But within evangelicalism the past twenty years or so, there has been at least questions about how we evangelize. Do we go door to door with something like “Evangelism Explosion”? Do we simply invite our neighbors to church, so that they can hear the gospel proclaimed there? Do we instead opt for “friendship evangelism”? Or maybe simply pray, and try to live out the gospel, always being ready to give anyone an answer when asked about the difference in our lives?

On top of this, during the same time there has become the awareness of the emerging influence of postmodernism, a different culture in which the air is filled with uncertainty, and openness to various forms of mysticism voiced as spirituality, more often than not without religion.

At one time I was convinced that I was failing to share my faith as I ought to. But I was not convinced that what I had seen and been a part of in door to door programs was the way to do it. So over time I settled into a kind of blue funk over evangelism. Yes, I thought it was important, but I was uncomfortable with what I had seen and tried myself. Evangelism for me was essentially on hold. At least in any way I had experienced it in the past.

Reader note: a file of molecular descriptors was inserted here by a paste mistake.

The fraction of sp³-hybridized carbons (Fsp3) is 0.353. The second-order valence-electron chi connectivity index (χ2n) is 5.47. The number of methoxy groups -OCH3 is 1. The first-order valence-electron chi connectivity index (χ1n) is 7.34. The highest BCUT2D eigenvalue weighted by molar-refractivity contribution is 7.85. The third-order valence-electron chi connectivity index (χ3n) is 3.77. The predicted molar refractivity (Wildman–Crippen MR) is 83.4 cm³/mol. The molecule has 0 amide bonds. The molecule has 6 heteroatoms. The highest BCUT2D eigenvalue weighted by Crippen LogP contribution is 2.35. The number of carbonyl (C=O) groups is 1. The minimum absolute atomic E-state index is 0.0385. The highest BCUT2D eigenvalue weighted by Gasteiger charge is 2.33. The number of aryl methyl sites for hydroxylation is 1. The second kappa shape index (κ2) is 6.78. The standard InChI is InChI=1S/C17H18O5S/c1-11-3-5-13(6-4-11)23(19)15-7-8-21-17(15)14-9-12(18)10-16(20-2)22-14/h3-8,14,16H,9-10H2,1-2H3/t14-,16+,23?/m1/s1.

That gradually in my mind anyhow has begun to change. First through my own theological revolution through N.T. Wright’s The Challenge of Jesus: Rediscovering Who Jesus Was & Is. Helped along from blogging with Scot McKnight, a favorite writer of mine, and rather capped off with his recent, The King Jesus Gospel: The Original Good News Revisited.

And from an acquaintance has come a book that I have personally found helpful in pushing me to consider just how I might best share my faith with others. In fact has given me hope that there is a good way, a way blessed of God to do this. Anna Rapa, an acquaintance has written a novel in a kind of wisdom story mode entitled, Second Story: seeing what’s not being said.

I found this book intriguing in being as encouraging as it was challenging, and challenging as it was encouraging. There are still matters for me to ponder. A depth in it I have yet to plumb.

Tomorrow we will explore the book itself. And I am thinking of doing so in a bit of an autobiographical way. This book hits close to home for me. And we need to consider what is being shared in it. But I want to do so in a way which would encourage you to read the book for yourself.